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Visionary Selling - Part 3 - Company Vision

Furniture World Magazine


A method, plan & program for your company's vision

Great Visionaries were able to "see" the things they wanted to happen before they were a reality. This article tells some of the secrets, and how a furniture retailer can use them to have a better and more productive company!

  • Susan B. Anthony... she said of her vision of women's suffrage: "Failure is impossible." She was right.
  • Frank Lloyd Wright... his conviction and belief in his architectural visions were unparalleled.
  • John F. Kennedy... He astonished America in 1961 by calling for putting a man on the moon by the end of the decade.
  • When Disney World opened a lady made the comment: "It's too bad Walt didn't live long enough to see this." Walt's brother, Roy Disney, happened to overhear her. He said: "Walt DID see Disney World. That's why it's here."

Take this two question test before reading further
[1] I am a Visionary Leader. I have a Vision for my company. ____ YES. _____ NO.

[2] I have a method, a plan and a disciplined program to enhance this vision and communicate it to my associates. ____ YES. ____ NO.

When managers are asked these questions in a seminar, almost everyone will answer "yes" to number one. Very few entrepreneurs answer "yes" to number two. Visionary Leadership requires a yes answer to both questions. Without a crystal clear vision and a communication method, we are not leaders, we are "playing" leadership. As promised in the October/ November issue of FURNITURE WORLD (posted to the Marketing Management Index on https://www.furninfo.com), this article will tell you exactly how to develop and enhance your vision for your company.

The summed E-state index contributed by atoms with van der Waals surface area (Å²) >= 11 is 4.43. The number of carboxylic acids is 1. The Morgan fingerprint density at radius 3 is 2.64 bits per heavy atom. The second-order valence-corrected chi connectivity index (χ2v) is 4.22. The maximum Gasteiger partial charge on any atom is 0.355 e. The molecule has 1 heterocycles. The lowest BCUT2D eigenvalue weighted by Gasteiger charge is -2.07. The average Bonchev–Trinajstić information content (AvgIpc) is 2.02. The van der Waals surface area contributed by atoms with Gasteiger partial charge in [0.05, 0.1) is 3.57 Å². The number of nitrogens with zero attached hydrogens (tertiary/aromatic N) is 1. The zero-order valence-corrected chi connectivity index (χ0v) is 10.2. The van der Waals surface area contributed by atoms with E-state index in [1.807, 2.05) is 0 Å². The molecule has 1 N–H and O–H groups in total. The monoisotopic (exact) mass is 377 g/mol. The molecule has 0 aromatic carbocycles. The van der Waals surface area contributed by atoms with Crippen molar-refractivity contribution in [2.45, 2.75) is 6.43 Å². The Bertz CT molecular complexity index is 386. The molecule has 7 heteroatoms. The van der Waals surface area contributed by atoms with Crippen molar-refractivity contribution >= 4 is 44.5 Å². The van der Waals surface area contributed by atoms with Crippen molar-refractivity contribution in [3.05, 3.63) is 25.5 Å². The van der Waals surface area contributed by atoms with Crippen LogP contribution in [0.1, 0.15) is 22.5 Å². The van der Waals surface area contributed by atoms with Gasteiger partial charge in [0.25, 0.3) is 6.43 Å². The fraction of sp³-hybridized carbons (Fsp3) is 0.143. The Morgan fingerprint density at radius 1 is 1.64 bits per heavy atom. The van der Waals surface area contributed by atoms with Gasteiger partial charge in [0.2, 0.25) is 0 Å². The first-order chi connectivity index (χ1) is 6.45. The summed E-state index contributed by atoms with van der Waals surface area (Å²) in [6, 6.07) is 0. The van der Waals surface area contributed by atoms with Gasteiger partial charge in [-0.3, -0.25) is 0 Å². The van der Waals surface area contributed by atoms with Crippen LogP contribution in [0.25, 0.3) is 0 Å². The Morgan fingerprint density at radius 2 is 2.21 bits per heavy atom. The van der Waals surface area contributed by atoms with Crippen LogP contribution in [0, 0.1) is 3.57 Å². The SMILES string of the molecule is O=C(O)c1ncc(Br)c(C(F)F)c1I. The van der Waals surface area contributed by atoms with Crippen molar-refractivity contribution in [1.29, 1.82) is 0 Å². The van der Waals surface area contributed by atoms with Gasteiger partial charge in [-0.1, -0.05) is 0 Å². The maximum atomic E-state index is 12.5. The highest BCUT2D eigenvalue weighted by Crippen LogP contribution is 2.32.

If your vision for your company is not vivid and compelling, it will not fly. If you cannot "see" in your mind's eye what it is that you want, no one else will see it either. Being a Visionary Leader begins with a vision, but that is only the beginning. Then, as Walt Disney put it, you must "plus," or enhance your vision. You don't plus your vision because you believe it, you plus your vision to energize and expand your belief in it.

How much power does a vivid vision have when someone has total faith in it? Here is an unforgettable story about the power of vision, one you will never forget. An event took place over twenty years ago that changed America's concepts of athletic training.

Charles Garfield wondered how he ever got into this predicament. He looked down at his body; it was hooked up with dozens of probes and wires. The wires led to a complex of machines that were monitoring his pulse, temperature, brain waves and so on. The Soviet psychologists and sports physiologists who surrounded him were busy taking notes, whispering among themselves, and occasionally observing him.